Each race weekend consists of five sessions. Two 90-minute practice sessions take place on Friday (Thursday in Monaco) and a further 60-minute session on Saturday.
The serious business begins on Saturday afternoon with a three-part qualifying session to determine the grid. This runs in three parts of 20, 15 and 10 minutes named Q1, Q2 and Q3 respectively.
All 22 cars participate in Q1: the six slowest are eliminated and take places 17-22 on the grid. The process is repeated in Q2 to set places 11-16. That leaves a top-ten shoot-out for pole position and the remaining nine places.
For the race on Sunday the top ten qualifiers must start on the same tires they set their quickest Q3 time on. Two different types of dry tire are available for each race from a selection of four: hard, medium, soft and super-soft. Every driver must use the two different dry compounds at some point during the race, unless rain tires are used.
The races last for 189 miles (305km) or two hours, whichever comes first, except in Monaco where the slow track means the distance is reduced to 161 miles (260km). Drivers cannot refuel during the race.
Chase Sexton stumbled in San Diego and Eli Tomac had a hard fall in Anaheim 2, but the Monster Energy Supercross numbers for Houston suggest they will continue to be the ones to beat in Houston. To do so, they will have to turn back challenges from another pair of riders who have swept the top five in the first three rounds and another with a worst finish of sixth.
There are reasons to believe Webb and Roczen can keep those streaks alive.
Webb is the only multiple winner at Supercross’ current Houston stadium. His pair of wins came in 2019 and 2021, the same year he won his two 450 championships.
Clinton Fowler points out this week, that Webb has carried that strength into 2023. Webb had a late surge in Anaheim 1, advancing from fifth to second in the final six laps. In San Diego, he set his ninth fastest lap with two to go and his eighth fastest on the final lap. He posted his fastest lap of Anaheim 2 on Lap 12 while the rest of the field did so on Lap 6 on average.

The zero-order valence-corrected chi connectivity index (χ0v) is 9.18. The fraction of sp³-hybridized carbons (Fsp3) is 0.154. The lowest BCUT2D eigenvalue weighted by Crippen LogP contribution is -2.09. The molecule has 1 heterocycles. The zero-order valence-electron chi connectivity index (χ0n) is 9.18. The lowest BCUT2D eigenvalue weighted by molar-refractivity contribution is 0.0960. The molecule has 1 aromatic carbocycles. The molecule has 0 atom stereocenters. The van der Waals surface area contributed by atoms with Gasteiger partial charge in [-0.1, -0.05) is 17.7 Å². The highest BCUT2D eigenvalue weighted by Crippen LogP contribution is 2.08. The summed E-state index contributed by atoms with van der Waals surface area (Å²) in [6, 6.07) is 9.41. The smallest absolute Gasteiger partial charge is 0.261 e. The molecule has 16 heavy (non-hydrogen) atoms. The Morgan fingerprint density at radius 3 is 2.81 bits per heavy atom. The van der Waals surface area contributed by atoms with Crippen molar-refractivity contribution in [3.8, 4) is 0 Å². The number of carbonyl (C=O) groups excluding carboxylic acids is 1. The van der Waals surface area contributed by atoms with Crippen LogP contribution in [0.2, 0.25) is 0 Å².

By comparison, Tomac set his 14th fastest lap on the final circuit in route to winning the Main at San Diego while he was trying to keep Webb at bay.
With a sixth at San Diego, Dylan Ferrandis barely missed sweeping the top five in his first three races as did Tomac with a sixth last week at Anaheim 2.
This will be the 46th year Supercross has visited Houston and with 55 races the city is tied for the second-most with Detroit.
Webb won most recently in 2021 in the final race of three held there that year as the series executed a strategy of racing in residencies to limit travel during height of the COVID-19 pandemic. Tomac and Justin Barcia also won in Houston in 2021.
Two privateers have started the season on a high note.
Joshua Cartwright and Joshua Varize have each made the last two Mains. Cartwright finished 18th in San Diego and 21st last week in Anaheim 2 – all while working fulltime as a Business Intelligence Analyst at the University of Texas, Dallas. Varize earned a top-15 (12th) in San Diego and was 21st in Anaheim 2 in his third season on a 450.
The numbers show none of the active 250 Supercross East riders have won in Houston, so no matter who steps on top of the box, there is going to be a fresh face. That is not surprising since most of the top competitors have not raced at this venue yet.
Michael Mosiman has a pair of top-fives there, however. His best finish was a second in the second 2021 race. Garrett Marchbanks scored a top-10 in his rookie season of 2019 in Houston.
In the 250 East division, Hunter Lawrence is one of the favorites to win the title now that Christian Craig has moved to 450s. Last year he had four wins and nine podiums, but failed to set a fast lap in a race.